Where the residuals seem to get larger again for countries for

which Internet use rates exceeds about 80 per 100 residents.

This suggests that the association between Internet use rate and

female employment rate may also be curvilinear.

So maybe we also want to add a second order polynomial, or quadratic term, for

Internet use rate as an explanatory variable to the model as well.

Finally, because we have multiple explanatory variables, we might want to

take a look at the contribution of each individual explanatory variable

to model fit, controlling for the other explanatory variables.

One type of plot that does this, is the partial regression residual plot.

The third plot,

in the lower left hand corner, is a partial regression residual plot.

It attempts to show the effect of adding Internet use rate

as an additional explanatory variable to the model.

Given that one or more explanatory variables are already in the model.

For the Internet use rate variable,

the values in the scatter plot are two sets of residuals.

The residuals from a model predicting the female employment rate response from

the other explanatory variables, excluding Internet use, are plotted on the vertical

access, and the residuals from the model predicting Internet use rate from all

the other explanatory variables are plotted on the horizontal access.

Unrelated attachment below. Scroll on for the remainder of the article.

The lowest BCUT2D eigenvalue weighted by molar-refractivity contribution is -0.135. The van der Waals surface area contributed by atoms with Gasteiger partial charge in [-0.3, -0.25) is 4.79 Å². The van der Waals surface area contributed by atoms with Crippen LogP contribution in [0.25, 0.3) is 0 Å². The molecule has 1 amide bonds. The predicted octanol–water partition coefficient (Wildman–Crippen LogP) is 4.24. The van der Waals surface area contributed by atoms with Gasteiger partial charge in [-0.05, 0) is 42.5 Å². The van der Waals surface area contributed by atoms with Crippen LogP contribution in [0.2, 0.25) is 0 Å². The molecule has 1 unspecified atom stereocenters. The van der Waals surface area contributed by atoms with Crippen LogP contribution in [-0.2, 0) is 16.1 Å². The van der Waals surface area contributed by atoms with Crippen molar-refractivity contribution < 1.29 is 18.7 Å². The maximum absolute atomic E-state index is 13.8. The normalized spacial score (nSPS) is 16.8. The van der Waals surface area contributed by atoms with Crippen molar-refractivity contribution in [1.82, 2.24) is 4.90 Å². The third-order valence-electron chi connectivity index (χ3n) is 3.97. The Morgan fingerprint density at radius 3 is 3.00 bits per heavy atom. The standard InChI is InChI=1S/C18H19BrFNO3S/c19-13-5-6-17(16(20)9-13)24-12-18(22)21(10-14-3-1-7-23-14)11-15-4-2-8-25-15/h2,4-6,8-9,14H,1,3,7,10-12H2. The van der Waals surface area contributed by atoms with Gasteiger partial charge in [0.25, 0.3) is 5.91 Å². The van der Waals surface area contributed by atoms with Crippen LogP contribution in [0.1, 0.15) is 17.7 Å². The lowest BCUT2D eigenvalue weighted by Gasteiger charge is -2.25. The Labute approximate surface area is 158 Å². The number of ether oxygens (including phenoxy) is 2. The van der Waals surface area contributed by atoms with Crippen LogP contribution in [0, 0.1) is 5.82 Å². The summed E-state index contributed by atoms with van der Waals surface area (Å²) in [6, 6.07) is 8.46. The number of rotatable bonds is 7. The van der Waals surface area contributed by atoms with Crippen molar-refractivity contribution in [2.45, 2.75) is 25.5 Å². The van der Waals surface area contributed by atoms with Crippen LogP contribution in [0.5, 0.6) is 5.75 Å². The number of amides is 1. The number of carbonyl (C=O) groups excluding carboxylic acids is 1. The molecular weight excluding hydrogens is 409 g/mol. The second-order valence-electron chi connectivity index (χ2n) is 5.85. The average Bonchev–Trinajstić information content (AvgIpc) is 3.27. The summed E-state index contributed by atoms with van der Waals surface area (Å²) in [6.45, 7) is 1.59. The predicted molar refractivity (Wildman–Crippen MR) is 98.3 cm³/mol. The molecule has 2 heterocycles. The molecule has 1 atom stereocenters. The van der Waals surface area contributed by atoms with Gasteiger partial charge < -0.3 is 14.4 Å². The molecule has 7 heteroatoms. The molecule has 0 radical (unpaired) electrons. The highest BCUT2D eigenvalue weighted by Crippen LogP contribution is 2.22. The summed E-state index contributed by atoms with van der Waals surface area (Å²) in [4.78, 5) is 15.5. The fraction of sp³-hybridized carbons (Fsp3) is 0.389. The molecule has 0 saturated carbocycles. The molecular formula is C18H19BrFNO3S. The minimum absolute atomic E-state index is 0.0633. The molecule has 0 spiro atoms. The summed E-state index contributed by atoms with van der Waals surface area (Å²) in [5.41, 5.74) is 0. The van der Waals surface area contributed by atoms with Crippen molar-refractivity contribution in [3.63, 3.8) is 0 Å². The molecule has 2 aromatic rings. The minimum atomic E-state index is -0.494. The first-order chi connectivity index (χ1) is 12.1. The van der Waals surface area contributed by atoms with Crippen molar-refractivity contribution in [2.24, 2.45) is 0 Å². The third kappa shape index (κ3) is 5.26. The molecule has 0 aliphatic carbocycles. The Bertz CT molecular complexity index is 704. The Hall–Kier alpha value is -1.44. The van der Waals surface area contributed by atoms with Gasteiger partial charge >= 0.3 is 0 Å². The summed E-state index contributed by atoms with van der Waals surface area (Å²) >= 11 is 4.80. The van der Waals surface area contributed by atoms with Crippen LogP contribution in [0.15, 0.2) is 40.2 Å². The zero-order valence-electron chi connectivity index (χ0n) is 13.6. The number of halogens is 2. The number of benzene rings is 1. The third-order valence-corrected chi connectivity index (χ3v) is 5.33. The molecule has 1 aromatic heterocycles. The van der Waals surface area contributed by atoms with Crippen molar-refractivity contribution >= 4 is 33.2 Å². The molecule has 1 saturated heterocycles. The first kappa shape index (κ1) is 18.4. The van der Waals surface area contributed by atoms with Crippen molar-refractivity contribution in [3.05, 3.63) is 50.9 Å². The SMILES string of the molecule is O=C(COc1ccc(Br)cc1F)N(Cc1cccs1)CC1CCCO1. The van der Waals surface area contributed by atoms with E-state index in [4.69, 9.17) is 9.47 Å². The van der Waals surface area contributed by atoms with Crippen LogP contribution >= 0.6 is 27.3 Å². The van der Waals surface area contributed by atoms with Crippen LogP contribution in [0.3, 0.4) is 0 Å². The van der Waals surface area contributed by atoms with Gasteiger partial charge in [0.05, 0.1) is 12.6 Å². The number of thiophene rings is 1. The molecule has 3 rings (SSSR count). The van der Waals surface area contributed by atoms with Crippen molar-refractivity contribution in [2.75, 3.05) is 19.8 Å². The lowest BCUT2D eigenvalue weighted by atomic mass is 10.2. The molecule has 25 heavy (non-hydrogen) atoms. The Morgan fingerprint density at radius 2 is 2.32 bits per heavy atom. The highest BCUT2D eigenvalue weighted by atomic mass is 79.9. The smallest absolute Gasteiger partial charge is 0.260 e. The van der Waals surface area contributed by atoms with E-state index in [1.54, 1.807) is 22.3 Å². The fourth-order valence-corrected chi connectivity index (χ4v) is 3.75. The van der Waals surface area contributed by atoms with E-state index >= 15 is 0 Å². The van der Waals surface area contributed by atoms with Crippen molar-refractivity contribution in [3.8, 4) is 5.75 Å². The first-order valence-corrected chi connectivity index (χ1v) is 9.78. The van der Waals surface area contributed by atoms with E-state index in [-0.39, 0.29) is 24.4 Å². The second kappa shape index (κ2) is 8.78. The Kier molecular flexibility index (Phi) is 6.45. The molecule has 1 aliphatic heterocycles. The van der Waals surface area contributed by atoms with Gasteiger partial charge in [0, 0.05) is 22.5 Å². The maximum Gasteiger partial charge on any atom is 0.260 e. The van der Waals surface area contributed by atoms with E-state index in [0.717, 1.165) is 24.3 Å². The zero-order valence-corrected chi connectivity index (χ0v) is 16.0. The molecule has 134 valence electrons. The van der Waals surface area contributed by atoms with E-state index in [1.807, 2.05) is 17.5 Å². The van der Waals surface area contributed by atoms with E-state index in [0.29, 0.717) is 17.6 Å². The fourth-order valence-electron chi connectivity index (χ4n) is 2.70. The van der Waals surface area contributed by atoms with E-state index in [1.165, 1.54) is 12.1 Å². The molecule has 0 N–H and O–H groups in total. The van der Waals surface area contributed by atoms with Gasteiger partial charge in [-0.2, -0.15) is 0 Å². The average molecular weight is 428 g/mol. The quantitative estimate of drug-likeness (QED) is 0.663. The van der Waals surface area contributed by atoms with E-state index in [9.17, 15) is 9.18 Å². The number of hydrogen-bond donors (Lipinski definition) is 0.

What this means is that the partial regression plot shows the relationship

between the response variable and specific explanatory variable,

after controlling for the other explanatory variables.

We can examine the plot to see if the Internet use rate residuals show a linear,

or non-linear pattern.

If the Internet use variable shows a linear relationship to the dependent

variable after adjusting for the variables already in the model,

it meets the linearity assumption in the multiple regression.

If there is an obvious non-linear pattern, this would be additional support for

adding a polynomial term for Internet use rate to the model.

When we take a look at the plot for Internet use rate in the lower left-hand

corner, we see that, in contrast to the plot

of the residuals at different values of Internet use rate without adjusting for

the urban rate variables, which is shown above, the partial regression plot for

Internet use does not clearly indicate a non-linear association.